I suppose that could be a design you could eventually refactor to. Refactoring should be done in small steps though. I could easily see the author's version being the first step, then you detect the smells that I pointed out and refactor to what I suggested. If that still seems smelly, you could certainly reify (message text + classification) into a Message class. If you want to take it a step even further, I'd make sure that the log method is the last publicly accessible API method and that writeMessage is a private method, at which point, I'd probably refactor to:
4 days ago
These kinds of discussions between experienced people can also be helpful for students trying to develop critical thinking skills. Please consider my idea of having a forum at CodeRanch specifically for code reviews that you can have your students participate in and get input from others.
4 days ago
Here's what I have seen in practice:

1. Examples in documentation either in the form of JavaDocs or a wiki page can be very helpful if they are up-to-date.

2. Busy developers seldom have time to keep documentation comments up-to-date and they rarely do. Take examples from documentation with a grain of salt and always try them yourself to be sure they work as advertised.

3. If you're writing a utility or library for general use, there's more incentive to give examples in documentation comments and keep them current. I trust those kind of comments/examples more than I do other kinds of documented examples. If you have them, that's great.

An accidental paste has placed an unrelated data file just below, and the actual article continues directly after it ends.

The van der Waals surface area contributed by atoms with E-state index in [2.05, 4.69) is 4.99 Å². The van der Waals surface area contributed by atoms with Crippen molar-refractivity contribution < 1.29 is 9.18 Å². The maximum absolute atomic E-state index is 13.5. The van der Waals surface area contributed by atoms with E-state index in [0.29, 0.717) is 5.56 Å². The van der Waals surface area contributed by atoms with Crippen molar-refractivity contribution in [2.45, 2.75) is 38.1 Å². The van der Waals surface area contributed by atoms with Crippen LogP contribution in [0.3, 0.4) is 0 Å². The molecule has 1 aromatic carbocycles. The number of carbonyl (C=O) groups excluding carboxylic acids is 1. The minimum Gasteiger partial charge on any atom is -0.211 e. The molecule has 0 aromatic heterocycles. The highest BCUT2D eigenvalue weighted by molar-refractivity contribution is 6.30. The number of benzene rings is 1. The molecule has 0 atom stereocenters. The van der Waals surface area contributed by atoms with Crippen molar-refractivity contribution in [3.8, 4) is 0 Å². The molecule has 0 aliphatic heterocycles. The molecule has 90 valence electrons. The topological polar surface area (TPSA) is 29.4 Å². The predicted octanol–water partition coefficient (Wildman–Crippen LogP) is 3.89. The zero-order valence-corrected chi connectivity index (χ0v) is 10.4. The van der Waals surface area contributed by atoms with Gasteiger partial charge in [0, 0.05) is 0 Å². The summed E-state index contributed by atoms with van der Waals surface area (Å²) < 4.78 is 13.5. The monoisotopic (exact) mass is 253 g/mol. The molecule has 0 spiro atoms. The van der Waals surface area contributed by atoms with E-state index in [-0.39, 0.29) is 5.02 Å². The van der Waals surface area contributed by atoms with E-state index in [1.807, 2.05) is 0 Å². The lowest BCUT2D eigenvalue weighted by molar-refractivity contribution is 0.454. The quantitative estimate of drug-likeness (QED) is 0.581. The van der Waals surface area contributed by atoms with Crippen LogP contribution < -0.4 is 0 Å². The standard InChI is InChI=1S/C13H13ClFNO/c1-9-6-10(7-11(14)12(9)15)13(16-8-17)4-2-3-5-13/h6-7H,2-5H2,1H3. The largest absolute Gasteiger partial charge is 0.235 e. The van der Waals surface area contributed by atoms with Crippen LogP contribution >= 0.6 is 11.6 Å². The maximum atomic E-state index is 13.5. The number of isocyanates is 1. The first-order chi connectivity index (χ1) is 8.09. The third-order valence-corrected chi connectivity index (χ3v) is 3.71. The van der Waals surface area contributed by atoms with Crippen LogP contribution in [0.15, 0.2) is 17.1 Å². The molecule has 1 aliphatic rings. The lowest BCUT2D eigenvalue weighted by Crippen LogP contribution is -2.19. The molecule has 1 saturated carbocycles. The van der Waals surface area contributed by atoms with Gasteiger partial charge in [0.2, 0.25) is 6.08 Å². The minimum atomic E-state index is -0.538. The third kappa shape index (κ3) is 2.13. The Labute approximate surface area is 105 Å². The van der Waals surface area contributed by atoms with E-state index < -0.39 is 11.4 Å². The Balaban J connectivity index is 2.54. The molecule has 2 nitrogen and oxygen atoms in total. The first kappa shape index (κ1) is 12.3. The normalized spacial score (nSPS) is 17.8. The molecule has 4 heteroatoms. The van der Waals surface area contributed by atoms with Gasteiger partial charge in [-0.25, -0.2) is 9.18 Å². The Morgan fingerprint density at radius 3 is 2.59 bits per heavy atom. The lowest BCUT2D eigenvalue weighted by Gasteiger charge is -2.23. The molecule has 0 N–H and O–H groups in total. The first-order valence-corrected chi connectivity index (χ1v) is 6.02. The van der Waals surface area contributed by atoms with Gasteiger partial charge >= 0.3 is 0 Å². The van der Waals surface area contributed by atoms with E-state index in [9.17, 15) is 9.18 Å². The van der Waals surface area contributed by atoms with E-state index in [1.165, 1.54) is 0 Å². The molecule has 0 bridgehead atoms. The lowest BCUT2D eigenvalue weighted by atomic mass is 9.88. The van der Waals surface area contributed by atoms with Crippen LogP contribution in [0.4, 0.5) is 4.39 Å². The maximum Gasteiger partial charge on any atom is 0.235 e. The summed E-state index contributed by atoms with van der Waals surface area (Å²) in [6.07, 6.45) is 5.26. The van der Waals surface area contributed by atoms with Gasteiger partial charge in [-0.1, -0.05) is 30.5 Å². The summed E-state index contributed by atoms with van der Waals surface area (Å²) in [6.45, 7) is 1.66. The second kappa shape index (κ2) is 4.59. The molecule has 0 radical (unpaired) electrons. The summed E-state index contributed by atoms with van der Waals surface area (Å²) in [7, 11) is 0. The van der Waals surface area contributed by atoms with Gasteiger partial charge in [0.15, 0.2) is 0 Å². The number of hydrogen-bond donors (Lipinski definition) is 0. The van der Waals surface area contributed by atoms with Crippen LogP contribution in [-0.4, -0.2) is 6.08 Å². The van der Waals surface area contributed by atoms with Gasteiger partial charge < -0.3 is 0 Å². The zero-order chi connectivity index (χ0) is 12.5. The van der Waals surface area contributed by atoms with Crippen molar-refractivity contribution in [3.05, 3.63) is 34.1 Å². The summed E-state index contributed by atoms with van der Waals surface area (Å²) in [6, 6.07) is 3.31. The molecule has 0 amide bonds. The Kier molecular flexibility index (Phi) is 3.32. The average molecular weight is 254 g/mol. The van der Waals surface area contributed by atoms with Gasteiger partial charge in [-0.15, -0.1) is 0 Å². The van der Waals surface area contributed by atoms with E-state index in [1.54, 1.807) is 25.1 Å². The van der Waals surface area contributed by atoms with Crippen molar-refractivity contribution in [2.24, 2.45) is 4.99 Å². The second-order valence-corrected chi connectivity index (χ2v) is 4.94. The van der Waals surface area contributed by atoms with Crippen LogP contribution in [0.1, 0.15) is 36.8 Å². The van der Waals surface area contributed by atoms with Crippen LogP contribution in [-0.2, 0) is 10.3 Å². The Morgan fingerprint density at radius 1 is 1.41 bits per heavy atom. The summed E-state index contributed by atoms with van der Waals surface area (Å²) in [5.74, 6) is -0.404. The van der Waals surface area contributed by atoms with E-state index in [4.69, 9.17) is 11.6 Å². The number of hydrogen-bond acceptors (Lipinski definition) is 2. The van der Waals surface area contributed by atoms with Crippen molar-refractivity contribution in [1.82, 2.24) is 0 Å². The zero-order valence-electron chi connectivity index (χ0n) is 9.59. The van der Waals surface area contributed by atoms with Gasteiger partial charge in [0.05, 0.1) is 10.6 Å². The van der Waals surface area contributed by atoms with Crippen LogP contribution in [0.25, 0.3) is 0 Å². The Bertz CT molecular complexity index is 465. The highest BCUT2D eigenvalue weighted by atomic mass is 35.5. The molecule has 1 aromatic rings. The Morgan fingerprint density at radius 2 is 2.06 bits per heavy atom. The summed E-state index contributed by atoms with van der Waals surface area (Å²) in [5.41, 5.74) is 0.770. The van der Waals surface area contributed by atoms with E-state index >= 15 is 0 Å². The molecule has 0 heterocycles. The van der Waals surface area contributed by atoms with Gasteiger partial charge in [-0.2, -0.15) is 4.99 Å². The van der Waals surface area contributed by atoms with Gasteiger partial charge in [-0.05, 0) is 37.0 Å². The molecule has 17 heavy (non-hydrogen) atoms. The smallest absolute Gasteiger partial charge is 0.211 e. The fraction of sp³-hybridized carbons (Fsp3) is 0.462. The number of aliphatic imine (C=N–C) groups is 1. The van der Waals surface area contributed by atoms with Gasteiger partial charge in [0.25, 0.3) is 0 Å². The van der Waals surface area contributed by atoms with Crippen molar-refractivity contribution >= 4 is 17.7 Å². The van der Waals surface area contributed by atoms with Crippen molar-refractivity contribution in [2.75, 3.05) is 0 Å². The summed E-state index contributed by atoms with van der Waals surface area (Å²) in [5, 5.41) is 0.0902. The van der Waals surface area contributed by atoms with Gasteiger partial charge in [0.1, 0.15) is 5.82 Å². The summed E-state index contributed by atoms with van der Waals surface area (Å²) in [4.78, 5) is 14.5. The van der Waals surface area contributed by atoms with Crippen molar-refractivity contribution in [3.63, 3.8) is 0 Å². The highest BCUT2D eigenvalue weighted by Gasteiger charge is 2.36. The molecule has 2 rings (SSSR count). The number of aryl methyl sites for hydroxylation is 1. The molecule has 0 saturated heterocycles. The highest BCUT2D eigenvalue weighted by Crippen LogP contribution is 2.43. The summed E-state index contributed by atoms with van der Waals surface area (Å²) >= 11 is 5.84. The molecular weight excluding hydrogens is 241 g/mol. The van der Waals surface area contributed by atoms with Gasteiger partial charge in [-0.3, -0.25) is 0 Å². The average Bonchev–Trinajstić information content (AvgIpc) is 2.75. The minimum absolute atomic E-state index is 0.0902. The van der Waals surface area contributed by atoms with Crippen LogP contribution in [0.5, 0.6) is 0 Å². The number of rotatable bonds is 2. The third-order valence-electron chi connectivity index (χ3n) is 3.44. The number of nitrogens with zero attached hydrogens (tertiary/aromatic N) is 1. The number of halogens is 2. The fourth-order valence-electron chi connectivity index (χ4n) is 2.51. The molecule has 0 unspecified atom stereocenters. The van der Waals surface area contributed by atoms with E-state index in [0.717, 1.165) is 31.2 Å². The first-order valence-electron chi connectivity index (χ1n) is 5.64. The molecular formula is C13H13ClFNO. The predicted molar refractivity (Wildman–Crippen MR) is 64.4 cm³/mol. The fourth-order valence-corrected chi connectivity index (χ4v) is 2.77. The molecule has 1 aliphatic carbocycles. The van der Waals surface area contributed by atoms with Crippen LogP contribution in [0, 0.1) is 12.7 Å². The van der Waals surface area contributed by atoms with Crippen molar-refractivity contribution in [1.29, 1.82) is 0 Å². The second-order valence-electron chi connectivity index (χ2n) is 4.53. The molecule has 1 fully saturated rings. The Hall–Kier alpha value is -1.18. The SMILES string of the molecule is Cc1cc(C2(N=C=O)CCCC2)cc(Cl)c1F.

4. If developers follow naming conventions and project structure and directory layout conventions, you can usually find tests related to a class fairly quickly. I always look for a src/test/java folder because most projects I work with use Maven and the layout is pretty much a de facto standard. IDEs can also do a lot of the heavy lifting for you by finding the references to a method, which are in turn organized and sorted by location in the project structure.
4 days ago
Welcome to the Ranch!

Please cite your source for this. What book or software is this from?

Also, you could write some code to see which of these would work. Have you tried that?
4 days ago

I wrote:...
3. Don't complicate things prematurely.

To point #3 above, I would have suggested using a Map<Sting, String> as a start.
...
If your goal is just to learn how to store something for later use, then all you really need is to create a variable of the correct type in an appropriate scope, in this case, probably as an instance variable.